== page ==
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vitamin K

Alternative Names
menadione, phylloquinone, menaquinones, phytomenadione

Vitamin K is a fat-soluble vitamin. It is able to be dissolved in fat. Vitamin K is carried throughout the body by fat. The body needs a small amount of fat in the diet for absorption. The body can store fat-soluble vitamins. Phytomenadione is the natural form of vitamin K. Menadione is the synthetic form of vitamin K. Menaquinone is the form that is produced in the body. Vitamin K is made in the body, as well as obtained from the diet.

What food source is the nutrient found in?
Vitamin K can be found in the following foods:
  • green leafy vegetables
  • members of the cabbage family including broccoli, cauliflower and Brussels sprouts
  • liver
  • cheese
  • egg yolk
Intestinal bacteria manufacture some vitamin K in the body.

How does the nutrient affect the body?
Vitamin K makes several proteins that help blood to clot when bleeding. It also makes other proteins for blood, bones and kidneys. Along with vitamins A and D, vitamin K is important for strong bone development.

There is no RDI for vitamin K.

Vitamin K deficiency is rare. It is often the result of impaired absorption rather than lack of the nutrient in the diet. Newborns are susceptible to vitamin K deficiency because their digestive tracts contain no vitamin K-producing bacteria. It is normal to administer an injection of vitamin K to newborns for this reason. The major symptom of vitamin K deficiency is blood that's slow to clot. Prolonged use of antibiotics could cause a problem because they destroy some bacteria in the intestines that help to produce vitamin K.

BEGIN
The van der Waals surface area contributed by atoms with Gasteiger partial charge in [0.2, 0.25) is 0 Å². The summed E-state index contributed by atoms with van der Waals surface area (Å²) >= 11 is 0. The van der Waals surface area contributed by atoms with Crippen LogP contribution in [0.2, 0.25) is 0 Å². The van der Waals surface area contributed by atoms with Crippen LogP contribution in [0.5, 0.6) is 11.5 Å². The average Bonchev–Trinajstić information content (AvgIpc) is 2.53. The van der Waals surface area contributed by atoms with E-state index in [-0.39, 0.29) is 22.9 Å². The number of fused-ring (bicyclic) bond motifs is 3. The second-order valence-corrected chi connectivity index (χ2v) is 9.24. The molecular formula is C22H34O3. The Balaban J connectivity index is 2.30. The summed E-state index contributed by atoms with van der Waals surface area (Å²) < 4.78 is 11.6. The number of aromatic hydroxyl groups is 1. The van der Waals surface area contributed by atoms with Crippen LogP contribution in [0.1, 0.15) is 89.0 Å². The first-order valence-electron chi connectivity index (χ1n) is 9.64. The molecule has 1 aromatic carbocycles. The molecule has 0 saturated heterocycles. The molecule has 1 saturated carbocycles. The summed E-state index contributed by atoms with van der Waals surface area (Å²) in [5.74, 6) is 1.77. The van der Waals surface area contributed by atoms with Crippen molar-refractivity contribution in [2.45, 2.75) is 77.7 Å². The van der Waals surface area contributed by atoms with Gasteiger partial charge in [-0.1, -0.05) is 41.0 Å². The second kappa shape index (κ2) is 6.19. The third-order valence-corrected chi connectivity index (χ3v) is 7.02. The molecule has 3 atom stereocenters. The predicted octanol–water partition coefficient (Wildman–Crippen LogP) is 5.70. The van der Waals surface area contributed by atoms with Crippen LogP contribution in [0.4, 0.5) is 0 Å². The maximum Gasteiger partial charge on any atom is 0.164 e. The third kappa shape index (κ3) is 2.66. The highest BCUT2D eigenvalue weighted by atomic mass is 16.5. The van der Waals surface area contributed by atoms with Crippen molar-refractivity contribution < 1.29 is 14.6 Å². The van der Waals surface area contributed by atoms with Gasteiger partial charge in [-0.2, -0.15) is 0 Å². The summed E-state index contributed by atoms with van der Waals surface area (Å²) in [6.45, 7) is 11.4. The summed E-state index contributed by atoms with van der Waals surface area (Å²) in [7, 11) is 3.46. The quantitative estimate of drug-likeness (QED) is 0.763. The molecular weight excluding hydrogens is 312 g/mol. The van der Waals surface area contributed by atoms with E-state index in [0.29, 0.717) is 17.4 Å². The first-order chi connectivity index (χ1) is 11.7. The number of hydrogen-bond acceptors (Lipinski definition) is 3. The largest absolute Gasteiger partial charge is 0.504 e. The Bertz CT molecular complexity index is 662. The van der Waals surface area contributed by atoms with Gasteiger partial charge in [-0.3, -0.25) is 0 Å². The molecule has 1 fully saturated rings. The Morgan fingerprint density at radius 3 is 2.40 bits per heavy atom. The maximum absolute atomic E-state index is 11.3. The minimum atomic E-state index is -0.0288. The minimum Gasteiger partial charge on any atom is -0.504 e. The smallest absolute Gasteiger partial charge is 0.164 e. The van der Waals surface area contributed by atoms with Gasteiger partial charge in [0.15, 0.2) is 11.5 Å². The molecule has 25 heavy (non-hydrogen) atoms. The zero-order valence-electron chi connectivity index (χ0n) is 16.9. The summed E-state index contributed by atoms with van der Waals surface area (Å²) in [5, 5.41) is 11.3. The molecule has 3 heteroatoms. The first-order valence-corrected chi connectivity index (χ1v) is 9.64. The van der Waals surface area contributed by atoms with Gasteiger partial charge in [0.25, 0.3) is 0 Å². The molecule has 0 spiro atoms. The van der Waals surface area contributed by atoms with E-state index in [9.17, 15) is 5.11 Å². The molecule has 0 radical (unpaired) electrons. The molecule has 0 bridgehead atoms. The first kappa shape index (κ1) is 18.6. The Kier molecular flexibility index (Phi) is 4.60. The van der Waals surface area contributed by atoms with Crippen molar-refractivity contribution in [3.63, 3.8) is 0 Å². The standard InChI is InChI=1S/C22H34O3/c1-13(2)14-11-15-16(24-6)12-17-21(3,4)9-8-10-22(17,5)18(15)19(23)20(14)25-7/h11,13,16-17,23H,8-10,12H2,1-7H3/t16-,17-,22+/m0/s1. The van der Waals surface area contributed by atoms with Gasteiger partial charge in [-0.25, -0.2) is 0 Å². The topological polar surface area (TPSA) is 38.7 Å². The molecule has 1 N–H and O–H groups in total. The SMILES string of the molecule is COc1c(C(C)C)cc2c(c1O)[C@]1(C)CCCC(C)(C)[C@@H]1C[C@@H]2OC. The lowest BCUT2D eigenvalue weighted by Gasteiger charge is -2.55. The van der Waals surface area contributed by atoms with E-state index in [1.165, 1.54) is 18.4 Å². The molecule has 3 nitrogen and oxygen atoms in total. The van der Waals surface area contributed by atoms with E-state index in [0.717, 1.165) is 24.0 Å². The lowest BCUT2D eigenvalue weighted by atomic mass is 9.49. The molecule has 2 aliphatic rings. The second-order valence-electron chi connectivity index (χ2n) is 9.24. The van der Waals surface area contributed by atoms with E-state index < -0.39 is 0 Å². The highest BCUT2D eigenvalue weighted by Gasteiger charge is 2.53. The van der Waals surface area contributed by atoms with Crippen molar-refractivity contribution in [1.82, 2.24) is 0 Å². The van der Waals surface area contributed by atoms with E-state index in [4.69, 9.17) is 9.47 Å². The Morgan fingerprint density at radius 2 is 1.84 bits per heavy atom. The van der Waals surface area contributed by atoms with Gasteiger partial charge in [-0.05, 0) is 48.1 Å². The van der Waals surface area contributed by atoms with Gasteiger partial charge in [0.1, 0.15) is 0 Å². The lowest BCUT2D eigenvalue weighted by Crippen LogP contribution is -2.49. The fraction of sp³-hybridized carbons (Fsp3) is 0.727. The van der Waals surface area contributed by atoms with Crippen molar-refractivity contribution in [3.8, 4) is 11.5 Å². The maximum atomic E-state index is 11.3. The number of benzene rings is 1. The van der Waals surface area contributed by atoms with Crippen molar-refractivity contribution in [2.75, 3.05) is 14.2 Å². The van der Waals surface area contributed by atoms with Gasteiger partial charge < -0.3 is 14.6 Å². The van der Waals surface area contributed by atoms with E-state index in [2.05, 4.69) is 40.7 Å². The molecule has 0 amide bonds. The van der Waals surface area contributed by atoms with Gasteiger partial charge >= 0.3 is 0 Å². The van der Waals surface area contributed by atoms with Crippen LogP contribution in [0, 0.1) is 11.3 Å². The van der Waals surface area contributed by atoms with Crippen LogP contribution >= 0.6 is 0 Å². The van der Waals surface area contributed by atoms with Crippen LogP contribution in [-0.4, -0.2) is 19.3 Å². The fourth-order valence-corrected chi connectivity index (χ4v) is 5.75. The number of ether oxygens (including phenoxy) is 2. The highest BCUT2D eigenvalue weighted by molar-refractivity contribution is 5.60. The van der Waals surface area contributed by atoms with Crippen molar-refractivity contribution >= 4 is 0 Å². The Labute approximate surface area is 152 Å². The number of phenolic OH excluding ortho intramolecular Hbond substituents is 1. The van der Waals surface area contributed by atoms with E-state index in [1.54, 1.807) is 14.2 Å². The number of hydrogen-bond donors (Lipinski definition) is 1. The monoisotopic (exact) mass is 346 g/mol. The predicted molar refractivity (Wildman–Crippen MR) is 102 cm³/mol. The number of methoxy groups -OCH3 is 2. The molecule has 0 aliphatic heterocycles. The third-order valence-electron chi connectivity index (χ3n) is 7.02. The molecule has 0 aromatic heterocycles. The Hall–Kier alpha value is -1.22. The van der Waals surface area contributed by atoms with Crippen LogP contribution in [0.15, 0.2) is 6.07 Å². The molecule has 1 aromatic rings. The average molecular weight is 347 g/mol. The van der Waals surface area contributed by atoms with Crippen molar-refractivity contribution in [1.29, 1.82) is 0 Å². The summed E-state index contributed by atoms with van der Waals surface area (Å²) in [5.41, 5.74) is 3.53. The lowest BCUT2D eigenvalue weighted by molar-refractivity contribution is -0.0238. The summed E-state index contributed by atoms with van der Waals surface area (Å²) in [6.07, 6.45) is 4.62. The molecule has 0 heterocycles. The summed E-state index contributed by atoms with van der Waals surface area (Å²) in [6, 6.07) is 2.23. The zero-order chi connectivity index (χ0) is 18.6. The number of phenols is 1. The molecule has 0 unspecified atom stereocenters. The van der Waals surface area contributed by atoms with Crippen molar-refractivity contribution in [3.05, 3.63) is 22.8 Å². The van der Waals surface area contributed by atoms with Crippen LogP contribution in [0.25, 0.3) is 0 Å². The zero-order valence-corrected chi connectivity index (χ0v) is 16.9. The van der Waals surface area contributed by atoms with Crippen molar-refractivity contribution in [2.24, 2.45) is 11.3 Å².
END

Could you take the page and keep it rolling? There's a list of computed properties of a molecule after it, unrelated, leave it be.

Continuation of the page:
No symptoms have been observed when consuming too much vitamin K. Moderation is always the best policy. The most toxic form is supplements. For people taking blood thinning medications, such as aspirin or warfarin, it's important to be consistent with the intake of vitamin K-rich foods because the vitamin's pro-clotting properties counteract the medication.

Author: Clare Armstrong, MS, RD
Reviewer: HealthAnswers Australia Medical Review Panel
Editor: Dr David Taylor, Chief Medical Officer HealthAnswers Australia
Last Updated: 1/10/2001
Potential conflict of interest information for reviewers available on request

This website and article is not a substitute for independent professional advice. Nothing contained in this website is intended to be used as medical advice and it is not intended to be used to diagnose, treat, cure or prevent any disease, nor should it be used for therapeutic purposes or as a substitute for your own health professional's advice.  All Health and any associated parties do not accept any liability for any injury, loss or damage incurred by use of or reliance on the information.


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